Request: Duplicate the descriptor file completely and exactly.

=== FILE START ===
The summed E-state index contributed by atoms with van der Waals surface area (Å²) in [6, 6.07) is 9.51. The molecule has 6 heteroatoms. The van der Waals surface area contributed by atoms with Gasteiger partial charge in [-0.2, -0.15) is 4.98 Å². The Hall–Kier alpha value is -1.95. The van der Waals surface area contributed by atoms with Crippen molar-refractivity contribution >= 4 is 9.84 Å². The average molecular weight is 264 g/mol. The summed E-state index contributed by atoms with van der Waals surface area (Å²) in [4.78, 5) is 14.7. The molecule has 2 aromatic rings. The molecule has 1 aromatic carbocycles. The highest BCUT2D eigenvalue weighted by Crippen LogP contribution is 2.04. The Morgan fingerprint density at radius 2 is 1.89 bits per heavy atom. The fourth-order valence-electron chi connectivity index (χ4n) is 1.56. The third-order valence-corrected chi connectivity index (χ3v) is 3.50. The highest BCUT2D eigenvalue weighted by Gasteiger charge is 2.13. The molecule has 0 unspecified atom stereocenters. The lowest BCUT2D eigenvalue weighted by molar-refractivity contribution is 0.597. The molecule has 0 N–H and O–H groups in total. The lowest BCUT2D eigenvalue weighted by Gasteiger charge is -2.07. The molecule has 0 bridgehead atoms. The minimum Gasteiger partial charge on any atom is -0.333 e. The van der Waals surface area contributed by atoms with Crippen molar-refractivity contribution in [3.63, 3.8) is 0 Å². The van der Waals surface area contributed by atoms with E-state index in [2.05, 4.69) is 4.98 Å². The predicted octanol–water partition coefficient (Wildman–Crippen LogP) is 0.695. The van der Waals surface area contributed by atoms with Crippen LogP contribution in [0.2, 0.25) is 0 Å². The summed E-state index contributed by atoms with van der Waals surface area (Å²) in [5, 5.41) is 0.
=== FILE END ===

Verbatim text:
The summed E-state index contributed by atoms with van der Waals surface area (Å²) in [6, 6.07) is 9.51. The molecule has 6 heteroatoms. The van der Waals surface area contributed by atoms with Gasteiger partial charge in [-0.2, -0.15) is 4.98 Å². The Hall–Kier alpha value is -1.95. The van der Waals surface area contributed by atoms with Crippen molar-refractivity contribution >= 4 is 9.84 Å². The average molecular weight is 264 g/mol. The summed E-state index contributed by atoms with van der Waals surface area (Å²) in [4.78, 5) is 14.7. The molecule has 2 aromatic rings. The molecule has 1 aromatic carbocycles. The highest BCUT2D eigenvalue weighted by Crippen LogP contribution is 2.04. The Morgan fingerprint density at radius 2 is 1.89 bits per heavy atom. The fourth-order valence-electron chi connectivity index (χ4n) is 1.56. The third-order valence-corrected chi connectivity index (χ3v) is 3.50. The highest BCUT2D eigenvalue weighted by Gasteiger charge is 2.13. The molecule has 0 unspecified atom stereocenters. The lowest BCUT2D eigenvalue weighted by molar-refractivity contribution is 0.597. The molecule has 0 N–H and O–H groups in total. The lowest BCUT2D eigenvalue weighted by Gasteiger charge is -2.07. The molecule has 0 bridgehead atoms. The minimum Gasteiger partial charge on any atom is -0.333 e. The van der Waals surface area contributed by atoms with Crippen molar-refractivity contribution in [3.63, 3.8) is 0 Å². The van der Waals surface area contributed by atoms with E-state index in [2.05, 4.69) is 4.98 Å². The predicted octanol–water partition coefficient (Wildman–Crippen LogP) is 0.695. The van der Waals surface area contributed by atoms with Crippen LogP contribution in [0.2, 0.25) is 0 Å². The summed E-state index contributed by atoms with van der Waals surface area (Å²) in [5, 5.41) is 0.